The U.S. EPA's Clean Air Scientific Advisory Committee's subcommittee on Particulate Matter (CASAC-PM) advises the EPA Administrator on setting National Ambient Air Quality Standards. Although the Committee and staff are qualified and dedicated, the process could be improved in the interest of the public good.
The current EPA focus is too narrow. Isolating individual pollutants, not considering PM composition, ignoring health tradeoffs, and imposing national standards, are problematic. This focus may lead to overregulation of some technologies, industries, and regions.
The Risk Assessment process should be changed from a focus on individual PM mass fractions to a focus on the health-related consequences of PM standards. The public must live with all of the consequences of new standards, including unintended adverse consequences.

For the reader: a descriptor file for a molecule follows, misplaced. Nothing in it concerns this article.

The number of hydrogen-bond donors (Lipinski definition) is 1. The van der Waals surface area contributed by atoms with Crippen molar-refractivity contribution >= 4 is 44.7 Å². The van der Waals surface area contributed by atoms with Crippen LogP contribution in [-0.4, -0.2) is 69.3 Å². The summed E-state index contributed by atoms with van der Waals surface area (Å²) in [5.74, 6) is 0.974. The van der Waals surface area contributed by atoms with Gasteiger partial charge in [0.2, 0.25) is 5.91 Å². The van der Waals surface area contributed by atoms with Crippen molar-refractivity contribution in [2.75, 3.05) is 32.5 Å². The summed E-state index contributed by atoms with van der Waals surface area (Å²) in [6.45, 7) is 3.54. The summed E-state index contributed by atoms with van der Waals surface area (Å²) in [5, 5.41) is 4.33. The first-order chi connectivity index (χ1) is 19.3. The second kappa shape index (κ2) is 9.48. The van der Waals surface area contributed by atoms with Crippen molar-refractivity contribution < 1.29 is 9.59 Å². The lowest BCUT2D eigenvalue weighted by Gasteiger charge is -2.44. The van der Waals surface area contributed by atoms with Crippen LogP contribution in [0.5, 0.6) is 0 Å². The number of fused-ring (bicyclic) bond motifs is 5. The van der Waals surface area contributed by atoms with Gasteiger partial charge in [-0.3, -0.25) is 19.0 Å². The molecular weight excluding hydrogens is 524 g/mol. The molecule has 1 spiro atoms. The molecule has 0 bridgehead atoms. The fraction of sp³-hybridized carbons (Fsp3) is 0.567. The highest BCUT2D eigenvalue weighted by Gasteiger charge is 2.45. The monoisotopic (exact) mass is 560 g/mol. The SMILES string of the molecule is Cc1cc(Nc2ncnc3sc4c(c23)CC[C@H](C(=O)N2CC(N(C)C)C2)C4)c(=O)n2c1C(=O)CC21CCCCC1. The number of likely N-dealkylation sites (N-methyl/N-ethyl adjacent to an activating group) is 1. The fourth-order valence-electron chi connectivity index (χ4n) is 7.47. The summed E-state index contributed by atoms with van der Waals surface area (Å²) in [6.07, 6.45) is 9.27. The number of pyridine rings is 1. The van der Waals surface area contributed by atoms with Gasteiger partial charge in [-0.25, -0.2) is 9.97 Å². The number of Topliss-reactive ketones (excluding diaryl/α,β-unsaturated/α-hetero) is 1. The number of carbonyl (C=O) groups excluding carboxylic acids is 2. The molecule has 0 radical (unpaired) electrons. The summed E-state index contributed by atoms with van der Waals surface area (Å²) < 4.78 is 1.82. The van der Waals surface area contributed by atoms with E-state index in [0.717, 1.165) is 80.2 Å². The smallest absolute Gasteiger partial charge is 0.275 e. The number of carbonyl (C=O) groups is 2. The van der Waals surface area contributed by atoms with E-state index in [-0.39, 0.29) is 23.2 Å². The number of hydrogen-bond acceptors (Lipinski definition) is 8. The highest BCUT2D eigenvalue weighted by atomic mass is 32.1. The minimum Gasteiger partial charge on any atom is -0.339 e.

The process is linear without opportunities to discuss compliance feasibility, economic hardships, or unintended health effects that vary regionally. Such limited advice can mislead the EPA Administrator and the public with respect to the adequacy of the scientific advice provided by CASAC.
Although the CASAC-PM scientific advisory process is efficient and consistent with EPA's mandate, it is flawed.